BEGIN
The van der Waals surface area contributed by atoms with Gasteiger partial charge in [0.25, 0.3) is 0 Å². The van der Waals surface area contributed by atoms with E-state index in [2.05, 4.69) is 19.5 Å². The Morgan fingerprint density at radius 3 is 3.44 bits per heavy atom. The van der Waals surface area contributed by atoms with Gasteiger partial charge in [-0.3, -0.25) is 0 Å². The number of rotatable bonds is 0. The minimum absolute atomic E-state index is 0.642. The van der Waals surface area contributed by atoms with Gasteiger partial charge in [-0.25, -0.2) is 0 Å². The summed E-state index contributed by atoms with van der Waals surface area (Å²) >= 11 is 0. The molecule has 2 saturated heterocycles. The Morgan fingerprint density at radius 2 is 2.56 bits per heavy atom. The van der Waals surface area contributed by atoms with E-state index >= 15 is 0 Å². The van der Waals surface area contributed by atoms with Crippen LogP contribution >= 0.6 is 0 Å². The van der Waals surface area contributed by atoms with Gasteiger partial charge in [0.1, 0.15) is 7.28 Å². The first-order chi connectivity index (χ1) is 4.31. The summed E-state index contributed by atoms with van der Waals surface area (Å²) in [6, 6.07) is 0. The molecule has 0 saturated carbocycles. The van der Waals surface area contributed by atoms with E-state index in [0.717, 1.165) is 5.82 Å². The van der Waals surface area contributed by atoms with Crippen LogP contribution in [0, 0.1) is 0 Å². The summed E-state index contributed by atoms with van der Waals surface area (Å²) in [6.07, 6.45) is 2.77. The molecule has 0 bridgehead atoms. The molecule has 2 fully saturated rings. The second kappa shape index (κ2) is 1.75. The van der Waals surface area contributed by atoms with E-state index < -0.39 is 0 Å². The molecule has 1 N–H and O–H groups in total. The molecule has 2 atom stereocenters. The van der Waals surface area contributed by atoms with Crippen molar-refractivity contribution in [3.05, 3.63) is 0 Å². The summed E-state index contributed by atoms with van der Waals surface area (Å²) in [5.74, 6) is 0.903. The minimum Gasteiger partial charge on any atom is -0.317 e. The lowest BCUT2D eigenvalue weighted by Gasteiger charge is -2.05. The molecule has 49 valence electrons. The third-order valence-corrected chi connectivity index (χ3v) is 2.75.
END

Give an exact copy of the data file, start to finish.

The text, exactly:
The van der Waals surface area contributed by atoms with Gasteiger partial charge in [0.25, 0.3) is 0 Å². The van der Waals surface area contributed by atoms with E-state index in [2.05, 4.69) is 19.5 Å². The Morgan fingerprint density at radius 3 is 3.44 bits per heavy atom. The van der Waals surface area contributed by atoms with Gasteiger partial charge in [-0.3, -0.25) is 0 Å². The number of rotatable bonds is 0. The minimum absolute atomic E-state index is 0.642. The van der Waals surface area contributed by atoms with Gasteiger partial charge in [-0.25, -0.2) is 0 Å². The summed E-state index contributed by atoms with van der Waals surface area (Å²) >= 11 is 0. The molecule has 2 saturated heterocycles. The Morgan fingerprint density at radius 2 is 2.56 bits per heavy atom. The van der Waals surface area contributed by atoms with E-state index >= 15 is 0 Å². The van der Waals surface area contributed by atoms with Crippen LogP contribution >= 0.6 is 0 Å². The van der Waals surface area contributed by atoms with Gasteiger partial charge in [0.1, 0.15) is 7.28 Å². The first-order chi connectivity index (χ1) is 4.31. The summed E-state index contributed by atoms with van der Waals surface area (Å²) in [6, 6.07) is 0. The molecule has 0 saturated carbocycles. The van der Waals surface area contributed by atoms with E-state index in [0.717, 1.165) is 5.82 Å². The van der Waals surface area contributed by atoms with Crippen LogP contribution in [0, 0.1) is 0 Å². The summed E-state index contributed by atoms with van der Waals surface area (Å²) in [6.07, 6.45) is 2.77. The molecule has 0 bridgehead atoms. The molecule has 2 fully saturated rings. The second kappa shape index (κ2) is 1.75. The van der Waals surface area contributed by atoms with E-state index < -0.39 is 0 Å². The molecule has 1 N–H and O–H groups in total. The molecule has 2 atom stereocenters. The van der Waals surface area contributed by atoms with Crippen molar-refractivity contribution in [3.05, 3.63) is 0 Å². The summed E-state index contributed by atoms with van der Waals surface area (Å²) in [5.74, 6) is 0.903. The minimum Gasteiger partial charge on any atom is -0.317 e. The lowest BCUT2D eigenvalue weighted by Gasteiger charge is -2.05. The molecule has 49 valence electrons. The third-order valence-corrected chi connectivity index (χ3v) is 2.75.